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Citizen-Officers: The Union and Confederate Volunteer Junior Officer Corps in the American Civil War, by Andrew S. Bledsoe

Baton Rouge: Louisiana State University Press, 2015. Pp. xx, 322. Illus., tables, appends., notes, biblio., index. $47.50. ISBN: 0807160709.

Finding Company Officers for the Civil War

Prof. Bledsoe (Lee University), addresses the question of how the two armies in the Civil War recruited company level officers – the men who actually led the troops at the front – and how did these men perform under fire. One would think so obvious a question would have been the subject of scholarly attention long ago, yet it is a surprisingly very neglected topic, barely touched upon in histories of the war.

Bledsoe opens with a chapter on the “Ideological Origins” of these men, tracing the concept of the “citizen-soldier” – and thus also the “citizen-officer”– back to Ancient Greece and Rome, and then looking at the American tradition from earliest colonial times to the eve of the Civil War, most notably the example of Washington, demonstrating how community and regional ties provided motivation for service.

Bledsoe then looks at how each side initially went about recruiting lieutenants and captains for the war, often by election, which it turns out was not as bad an idea as is sometimes thought, as the troops usually picked men of some standing in their communities, often with some military experience, though he doesn’t discuss the proportion of officers who had peacetime militia or wartime volunteer service, or those who may have had some military training in college or secondary school drill companies, but never actually served.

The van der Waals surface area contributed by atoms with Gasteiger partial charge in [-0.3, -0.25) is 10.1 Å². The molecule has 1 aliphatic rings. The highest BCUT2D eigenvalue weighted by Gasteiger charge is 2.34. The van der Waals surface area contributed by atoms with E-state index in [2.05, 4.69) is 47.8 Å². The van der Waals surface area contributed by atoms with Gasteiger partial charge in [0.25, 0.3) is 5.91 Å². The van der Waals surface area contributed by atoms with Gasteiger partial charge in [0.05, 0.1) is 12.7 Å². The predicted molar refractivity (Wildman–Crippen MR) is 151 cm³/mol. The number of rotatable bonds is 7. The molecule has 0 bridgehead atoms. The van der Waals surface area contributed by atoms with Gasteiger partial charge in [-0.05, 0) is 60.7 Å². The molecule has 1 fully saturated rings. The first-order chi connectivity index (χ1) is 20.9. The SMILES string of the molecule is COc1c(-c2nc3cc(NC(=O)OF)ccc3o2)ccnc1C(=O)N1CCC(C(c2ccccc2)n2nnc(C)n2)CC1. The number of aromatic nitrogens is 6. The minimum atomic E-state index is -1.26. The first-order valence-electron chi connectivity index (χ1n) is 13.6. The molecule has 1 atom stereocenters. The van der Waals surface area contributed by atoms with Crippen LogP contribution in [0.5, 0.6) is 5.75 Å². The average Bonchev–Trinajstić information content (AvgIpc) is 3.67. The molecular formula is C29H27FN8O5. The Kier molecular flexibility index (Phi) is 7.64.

The following four chapters cover the experiences and service of these new officers. Bledsoe looks at the challenges these largely untrained men faced in assuming their duties, trying to manage their troops while often literally leading them after only the most cursory training. He follows with a discussion of how as they became more seasoned there arose among a “citizen-officer culture,” one which may have horrified the Regulars and the West Pointers, but worked for the volunteers. There follows a look at how these new officers coped with combat and one on their maturation as leaders and commanders, some rising to surprisingly rank.

Along the way, Bledsoe gives us a number of interesting and illustrative anecdotes, and introduces us to many young officers, some familiar, such as Oliver Wendell Holmes, Jr., but many more who are wholly unknown.

Citizen-Officers, a volume in the LSU series “Conflicting Worlds: New Dimensions of the American Civil War,” is an essential read for the serious student of the Civil War.

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Reviewer: A. A. Nofi, Review Editor   


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